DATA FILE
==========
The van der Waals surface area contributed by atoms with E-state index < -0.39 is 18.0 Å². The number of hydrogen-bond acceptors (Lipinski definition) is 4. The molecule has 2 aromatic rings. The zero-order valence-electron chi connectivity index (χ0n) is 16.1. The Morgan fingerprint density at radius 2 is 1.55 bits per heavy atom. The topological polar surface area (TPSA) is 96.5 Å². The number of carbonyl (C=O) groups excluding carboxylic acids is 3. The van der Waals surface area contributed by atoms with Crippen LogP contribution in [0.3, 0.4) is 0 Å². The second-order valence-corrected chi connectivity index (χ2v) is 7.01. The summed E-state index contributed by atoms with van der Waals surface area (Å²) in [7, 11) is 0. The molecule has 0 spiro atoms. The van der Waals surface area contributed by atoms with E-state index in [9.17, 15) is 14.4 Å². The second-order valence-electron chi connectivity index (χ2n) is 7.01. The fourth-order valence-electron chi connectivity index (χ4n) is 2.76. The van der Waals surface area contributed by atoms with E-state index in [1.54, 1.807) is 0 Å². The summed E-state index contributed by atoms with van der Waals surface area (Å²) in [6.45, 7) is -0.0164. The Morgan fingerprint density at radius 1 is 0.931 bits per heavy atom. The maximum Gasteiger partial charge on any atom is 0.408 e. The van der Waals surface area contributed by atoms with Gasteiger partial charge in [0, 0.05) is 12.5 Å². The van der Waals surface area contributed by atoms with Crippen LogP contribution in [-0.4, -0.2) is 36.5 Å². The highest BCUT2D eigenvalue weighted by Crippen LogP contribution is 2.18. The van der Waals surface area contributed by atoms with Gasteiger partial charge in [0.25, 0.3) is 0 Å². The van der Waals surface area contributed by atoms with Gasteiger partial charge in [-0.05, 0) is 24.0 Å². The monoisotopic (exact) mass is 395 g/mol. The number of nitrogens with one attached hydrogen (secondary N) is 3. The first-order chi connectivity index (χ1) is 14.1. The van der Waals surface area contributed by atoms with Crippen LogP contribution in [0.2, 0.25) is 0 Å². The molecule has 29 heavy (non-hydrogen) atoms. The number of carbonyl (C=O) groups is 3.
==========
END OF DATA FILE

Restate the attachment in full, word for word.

The van der Waals surface area contributed by atoms with E-state index < -0.39 is 18.0 Å². The number of hydrogen-bond acceptors (Lipinski definition) is 4. The molecule has 2 aromatic rings. The zero-order valence-electron chi connectivity index (χ0n) is 16.1. The Morgan fingerprint density at radius 2 is 1.55 bits per heavy atom. The topological polar surface area (TPSA) is 96.5 Å². The number of carbonyl (C=O) groups excluding carboxylic acids is 3. The van der Waals surface area contributed by atoms with Crippen LogP contribution in [0.3, 0.4) is 0 Å². The second-order valence-corrected chi connectivity index (χ2v) is 7.01. The summed E-state index contributed by atoms with van der Waals surface area (Å²) in [7, 11) is 0. The molecule has 0 spiro atoms. The van der Waals surface area contributed by atoms with E-state index in [9.17, 15) is 14.4 Å². The second-order valence-electron chi connectivity index (χ2n) is 7.01. The fourth-order valence-electron chi connectivity index (χ4n) is 2.76. The van der Waals surface area contributed by atoms with E-state index in [1.54, 1.807) is 0 Å². The summed E-state index contributed by atoms with van der Waals surface area (Å²) in [6.45, 7) is -0.0164. The Morgan fingerprint density at radius 1 is 0.931 bits per heavy atom. The maximum Gasteiger partial charge on any atom is 0.408 e. The van der Waals surface area contributed by atoms with Gasteiger partial charge in [0, 0.05) is 12.5 Å². The van der Waals surface area contributed by atoms with Crippen LogP contribution in [-0.4, -0.2) is 36.5 Å². The highest BCUT2D eigenvalue weighted by Crippen LogP contribution is 2.18. The van der Waals surface area contributed by atoms with Gasteiger partial charge in [0.25, 0.3) is 0 Å². The van der Waals surface area contributed by atoms with Gasteiger partial charge in [-0.05, 0) is 24.0 Å². The monoisotopic (exact) mass is 395 g/mol. The number of nitrogens with one attached hydrogen (secondary N) is 3. The first-order chi connectivity index (χ1) is 14.1. The van der Waals surface area contributed by atoms with Crippen LogP contribution in [0.2, 0.25) is 0 Å². The molecule has 29 heavy (non-hydrogen) atoms. The number of carbonyl (C=O) groups is 3.